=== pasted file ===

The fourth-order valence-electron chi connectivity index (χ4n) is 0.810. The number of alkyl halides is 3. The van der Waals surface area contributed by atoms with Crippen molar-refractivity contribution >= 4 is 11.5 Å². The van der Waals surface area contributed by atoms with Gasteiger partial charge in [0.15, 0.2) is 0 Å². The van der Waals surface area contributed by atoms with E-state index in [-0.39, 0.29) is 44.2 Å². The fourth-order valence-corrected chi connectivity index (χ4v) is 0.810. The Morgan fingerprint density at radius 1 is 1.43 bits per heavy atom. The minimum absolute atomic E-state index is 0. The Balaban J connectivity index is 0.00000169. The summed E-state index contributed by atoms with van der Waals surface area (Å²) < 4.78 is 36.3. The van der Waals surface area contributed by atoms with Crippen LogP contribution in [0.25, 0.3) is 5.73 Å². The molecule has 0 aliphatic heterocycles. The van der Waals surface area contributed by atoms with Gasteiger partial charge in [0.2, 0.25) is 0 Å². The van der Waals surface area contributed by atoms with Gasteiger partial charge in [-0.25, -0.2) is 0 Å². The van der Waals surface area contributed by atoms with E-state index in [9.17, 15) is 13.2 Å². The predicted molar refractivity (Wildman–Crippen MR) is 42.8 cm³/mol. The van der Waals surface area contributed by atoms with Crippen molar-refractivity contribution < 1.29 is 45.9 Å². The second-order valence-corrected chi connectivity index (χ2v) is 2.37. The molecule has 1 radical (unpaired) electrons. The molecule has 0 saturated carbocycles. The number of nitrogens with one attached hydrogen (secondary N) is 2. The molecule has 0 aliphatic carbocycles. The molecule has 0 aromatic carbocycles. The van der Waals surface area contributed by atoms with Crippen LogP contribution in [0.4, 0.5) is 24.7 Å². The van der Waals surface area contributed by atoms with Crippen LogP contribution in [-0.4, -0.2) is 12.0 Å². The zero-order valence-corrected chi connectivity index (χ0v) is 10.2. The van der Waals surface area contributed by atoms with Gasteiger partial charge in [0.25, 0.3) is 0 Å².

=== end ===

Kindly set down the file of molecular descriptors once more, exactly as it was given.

The fourth-order valence-electron chi connectivity index (χ4n) is 0.810. The number of alkyl halides is 3. The van der Waals surface area contributed by atoms with Crippen molar-refractivity contribution >= 4 is 11.5 Å². The van der Waals surface area contributed by atoms with Gasteiger partial charge in [0.15, 0.2) is 0 Å². The van der Waals surface area contributed by atoms with E-state index in [-0.39, 0.29) is 44.2 Å². The fourth-order valence-corrected chi connectivity index (χ4v) is 0.810. The Morgan fingerprint density at radius 1 is 1.43 bits per heavy atom. The minimum absolute atomic E-state index is 0. The Balaban J connectivity index is 0.00000169. The summed E-state index contributed by atoms with van der Waals surface area (Å²) < 4.78 is 36.3. The van der Waals surface area contributed by atoms with Crippen LogP contribution in [0.25, 0.3) is 5.73 Å². The molecule has 0 aliphatic heterocycles. The van der Waals surface area contributed by atoms with Gasteiger partial charge in [0.2, 0.25) is 0 Å². The van der Waals surface area contributed by atoms with Gasteiger partial charge in [-0.25, -0.2) is 0 Å². The van der Waals surface area contributed by atoms with E-state index in [9.17, 15) is 13.2 Å². The predicted molar refractivity (Wildman–Crippen MR) is 42.8 cm³/mol. The van der Waals surface area contributed by atoms with Crippen molar-refractivity contribution < 1.29 is 45.9 Å². The second-order valence-corrected chi connectivity index (χ2v) is 2.37. The molecule has 1 radical (unpaired) electrons. The molecule has 0 saturated carbocycles. The number of nitrogens with one attached hydrogen (secondary N) is 2. The molecule has 0 aliphatic carbocycles. The molecule has 0 aromatic carbocycles. The van der Waals surface area contributed by atoms with Crippen LogP contribution in [0.4, 0.5) is 24.7 Å². The van der Waals surface area contributed by atoms with Crippen LogP contribution in [-0.4, -0.2) is 12.0 Å². The zero-order valence-corrected chi connectivity index (χ0v) is 10.2. The van der Waals surface area contributed by atoms with Gasteiger partial charge in [0.25, 0.3) is 0 Å².